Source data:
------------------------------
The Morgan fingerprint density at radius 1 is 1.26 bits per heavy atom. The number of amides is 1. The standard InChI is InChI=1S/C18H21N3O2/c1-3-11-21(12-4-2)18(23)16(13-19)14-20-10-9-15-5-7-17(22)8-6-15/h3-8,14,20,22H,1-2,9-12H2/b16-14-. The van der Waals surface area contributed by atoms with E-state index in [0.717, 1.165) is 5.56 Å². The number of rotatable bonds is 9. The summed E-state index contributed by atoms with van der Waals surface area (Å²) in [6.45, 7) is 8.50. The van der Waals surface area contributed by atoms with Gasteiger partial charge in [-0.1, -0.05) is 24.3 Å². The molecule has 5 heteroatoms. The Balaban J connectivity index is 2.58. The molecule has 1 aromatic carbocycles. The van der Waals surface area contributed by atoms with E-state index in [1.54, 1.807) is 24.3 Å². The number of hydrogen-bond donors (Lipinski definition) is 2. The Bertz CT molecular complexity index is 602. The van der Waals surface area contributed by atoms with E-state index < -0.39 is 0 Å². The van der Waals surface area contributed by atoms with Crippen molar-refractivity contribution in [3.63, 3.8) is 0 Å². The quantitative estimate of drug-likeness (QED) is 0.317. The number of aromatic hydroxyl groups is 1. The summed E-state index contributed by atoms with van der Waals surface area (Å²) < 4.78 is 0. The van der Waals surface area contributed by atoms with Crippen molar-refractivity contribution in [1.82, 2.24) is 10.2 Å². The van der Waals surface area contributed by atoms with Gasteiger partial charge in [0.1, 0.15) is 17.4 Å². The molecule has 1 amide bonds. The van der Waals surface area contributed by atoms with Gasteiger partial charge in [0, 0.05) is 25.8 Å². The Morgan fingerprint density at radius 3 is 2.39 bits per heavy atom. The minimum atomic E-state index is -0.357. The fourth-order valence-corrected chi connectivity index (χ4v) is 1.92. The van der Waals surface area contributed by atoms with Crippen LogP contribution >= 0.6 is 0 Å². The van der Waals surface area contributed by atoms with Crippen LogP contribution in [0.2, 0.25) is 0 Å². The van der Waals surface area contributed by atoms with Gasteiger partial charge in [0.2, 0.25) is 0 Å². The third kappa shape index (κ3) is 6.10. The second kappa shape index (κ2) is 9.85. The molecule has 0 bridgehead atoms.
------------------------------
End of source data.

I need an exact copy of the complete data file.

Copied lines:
The Morgan fingerprint density at radius 1 is 1.26 bits per heavy atom. The number of amides is 1. The standard InChI is InChI=1S/C18H21N3O2/c1-3-11-21(12-4-2)18(23)16(13-19)14-20-10-9-15-5-7-17(22)8-6-15/h3-8,14,20,22H,1-2,9-12H2/b16-14-. The van der Waals surface area contributed by atoms with E-state index in [0.717, 1.165) is 5.56 Å². The number of rotatable bonds is 9. The summed E-state index contributed by atoms with van der Waals surface area (Å²) in [6.45, 7) is 8.50. The van der Waals surface area contributed by atoms with Gasteiger partial charge in [-0.1, -0.05) is 24.3 Å². The molecule has 5 heteroatoms. The Balaban J connectivity index is 2.58. The molecule has 1 aromatic carbocycles. The van der Waals surface area contributed by atoms with E-state index in [1.54, 1.807) is 24.3 Å². The number of hydrogen-bond donors (Lipinski definition) is 2. The Bertz CT molecular complexity index is 602. The van der Waals surface area contributed by atoms with E-state index < -0.39 is 0 Å². The van der Waals surface area contributed by atoms with Crippen molar-refractivity contribution in [3.63, 3.8) is 0 Å². The quantitative estimate of drug-likeness (QED) is 0.317. The number of aromatic hydroxyl groups is 1. The summed E-state index contributed by atoms with van der Waals surface area (Å²) < 4.78 is 0. The van der Waals surface area contributed by atoms with Crippen molar-refractivity contribution in [1.82, 2.24) is 10.2 Å². The van der Waals surface area contributed by atoms with Gasteiger partial charge in [0.1, 0.15) is 17.4 Å². The molecule has 1 amide bonds. The van der Waals surface area contributed by atoms with Gasteiger partial charge in [0, 0.05) is 25.8 Å². The Morgan fingerprint density at radius 3 is 2.39 bits per heavy atom. The minimum atomic E-state index is -0.357. The fourth-order valence-corrected chi connectivity index (χ4v) is 1.92. The van der Waals surface area contributed by atoms with Crippen LogP contribution >= 0.6 is 0 Å². The van der Waals surface area contributed by atoms with Crippen LogP contribution in [0.2, 0.25) is 0 Å². The van der Waals surface area contributed by atoms with Gasteiger partial charge in [0.2, 0.25) is 0 Å². The third kappa shape index (κ3) is 6.10. The second kappa shape index (κ2) is 9.85. The molecule has 0 bridgehead atoms.